Watersports operators in the Cayman Islands have come together in unity in the interests of safety.
And now watersports businesses are in the process of formulating new safety recommendations for marine vessels for consideration by government.
Chairman of the Cayman Islands’ Tourism Association’s Watersports Committee, Stephen Broadbelt, Captain Bryan of the Land & Sea Co-op and Ronnie Anglin of Captain Marvin’s Watersports met recently to consider these concerns within the industry, noted a press release.
Some of the areas being supported are licensing of vessels and operators, the number of passengers a vessel may carry, and ensuring veteran boat operators are duly considered in any new regulations and respected for their experience at sea.
‘It was surprisingly easy to agree on all this. We’ve never seen such unanimous support for something,’ Mr. Broadbelt told the Caymanian Compass.
‘Everyone has given their quickest and best response and all their best opinions,’ he said.
What is partly the reason for this, he said, is the fact that the industry has really been self-regulated, and 90 per cent of operators have been following what will be in the recommendations anyway.
The licensing of small commercial and private vessels is strongly supported, as is the licensing for the operators of these vessels.
‘All vessels and craft should be subject to a similar and appropriate licensing, testing and inspections as are all other vehicles used in the public domain within the Cayman Islands,’ says the release.
However, those that have been running boats for many years should be respected in the introduction of new regulations as they have more experience and knowledge than anyone, said Mr. Broadbelt.
‘It is recognised that there are many veteran boat operators within the community without formal documentation of their expertise and a grandfather rights system must be incorporated into any new marine operator licensing regulations,’ said the release.
‘If all vessels are licensed and display registration information and operators are licensed, it will enable much stricter enforcement and accountability of vessel operators and owners.’
Currently small vessels are licensed with the Port Authority, but no inspection is involved. It is more a formality involving the payment of fees.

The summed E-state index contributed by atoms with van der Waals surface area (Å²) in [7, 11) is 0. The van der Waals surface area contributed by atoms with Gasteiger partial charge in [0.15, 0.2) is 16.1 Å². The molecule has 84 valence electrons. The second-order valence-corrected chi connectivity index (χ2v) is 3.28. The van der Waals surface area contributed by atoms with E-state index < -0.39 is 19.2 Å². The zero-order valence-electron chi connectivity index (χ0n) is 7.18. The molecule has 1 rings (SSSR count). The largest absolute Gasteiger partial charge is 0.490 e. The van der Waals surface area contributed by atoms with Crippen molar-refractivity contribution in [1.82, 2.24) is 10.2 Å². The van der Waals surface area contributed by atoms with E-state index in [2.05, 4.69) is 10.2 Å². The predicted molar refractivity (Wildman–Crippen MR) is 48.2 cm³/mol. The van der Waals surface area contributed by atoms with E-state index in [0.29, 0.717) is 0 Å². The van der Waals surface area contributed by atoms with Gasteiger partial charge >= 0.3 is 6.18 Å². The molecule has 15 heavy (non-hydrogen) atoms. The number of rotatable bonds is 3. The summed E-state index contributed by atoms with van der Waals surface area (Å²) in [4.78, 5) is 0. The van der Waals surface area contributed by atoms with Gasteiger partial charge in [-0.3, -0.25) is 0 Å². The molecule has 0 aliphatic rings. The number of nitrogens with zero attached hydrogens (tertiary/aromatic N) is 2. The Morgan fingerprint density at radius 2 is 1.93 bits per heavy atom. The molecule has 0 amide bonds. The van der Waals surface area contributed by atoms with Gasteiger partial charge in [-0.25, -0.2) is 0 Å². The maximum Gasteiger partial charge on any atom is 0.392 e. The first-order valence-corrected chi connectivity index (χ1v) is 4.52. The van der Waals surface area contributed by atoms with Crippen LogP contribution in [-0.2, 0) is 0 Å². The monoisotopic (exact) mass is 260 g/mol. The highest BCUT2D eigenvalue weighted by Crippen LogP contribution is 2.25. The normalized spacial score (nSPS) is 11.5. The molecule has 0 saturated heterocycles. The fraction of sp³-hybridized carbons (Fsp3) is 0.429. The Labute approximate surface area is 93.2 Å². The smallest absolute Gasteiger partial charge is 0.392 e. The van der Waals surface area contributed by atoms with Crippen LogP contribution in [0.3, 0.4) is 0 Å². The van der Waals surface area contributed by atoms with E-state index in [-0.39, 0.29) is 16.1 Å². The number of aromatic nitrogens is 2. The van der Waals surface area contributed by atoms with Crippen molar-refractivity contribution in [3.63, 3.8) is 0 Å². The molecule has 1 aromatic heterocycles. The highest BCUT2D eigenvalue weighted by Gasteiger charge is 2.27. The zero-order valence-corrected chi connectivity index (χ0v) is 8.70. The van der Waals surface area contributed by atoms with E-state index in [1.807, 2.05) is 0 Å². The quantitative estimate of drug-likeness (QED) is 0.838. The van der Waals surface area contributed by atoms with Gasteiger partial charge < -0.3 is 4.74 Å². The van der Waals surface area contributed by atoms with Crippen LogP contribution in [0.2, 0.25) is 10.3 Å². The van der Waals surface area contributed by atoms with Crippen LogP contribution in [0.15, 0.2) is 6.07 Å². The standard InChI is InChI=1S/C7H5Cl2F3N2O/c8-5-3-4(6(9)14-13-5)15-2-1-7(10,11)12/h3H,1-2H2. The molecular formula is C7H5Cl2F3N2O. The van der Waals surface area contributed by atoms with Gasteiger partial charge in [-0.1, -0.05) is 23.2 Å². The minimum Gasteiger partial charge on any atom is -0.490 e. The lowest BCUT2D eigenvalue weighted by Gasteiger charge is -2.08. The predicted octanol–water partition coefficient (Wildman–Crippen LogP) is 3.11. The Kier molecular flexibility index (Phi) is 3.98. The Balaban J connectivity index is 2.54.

There is currently no licensing of the operators of small watercraft.
Mr. Broadbelt explained that larger ships have to be registered and inspected by the Shipping Registry in the Cayman Islands, which is very strict.
The Port Authority regulates what safety equipment is required to be carried by a vessel, in addition to general navigation and preventions of collisions at sea code.
‘However, the number of passengers a vessel may carry and who may operate small vessels is virtually unregulated and is considered to be one of the primary areas of concern,’ the release read.
In fact, the Watersports members of the CITA recently approved new guidelines for their members to address this matter. ‘All CITA Watersports member vessels are to display a plaque in a prominent location displaying the maximum number of passengers, divers or snorkellers a vessel is built to carry, as determined by the manufacturer or a licensed marine surveyor,’ says the release.
The recommendations being made are for both private and commercial craft, said Mr. Broadbelt. ‘In the interests of safety you can’t have one without the other,’ he said.
In all, the watersports operators hope that the new regulations can be kept realistic, with consideration that most vessels rarely operate farther than one mile offshore and are within non-tidal and tropical waters.
‘The private sector looks forward to working with Government on putting recommendations into reality for a system that works with the specific needs of the Cayman Islands,’ they said.
The Port Authority of the Cayman Islands is leading a multi agency effort into heightening safety requirements for water-borne vessels.
Now in its initial stages, it is expected to take six months.
Three months back Mr. Broadbelt met with Captain Jack Gallagher, the expert hired to do a risk assessment study as part of the Complaints Commissioner’s investigation into the safety and regulation of small commercial water-borne vessels.
Ironically, they met just a week before the Sun Runner snorkel boat, carrying 54 passengers, tipped over near the Sandbar in the North Sound.
A police investigation into that incident is ongoing.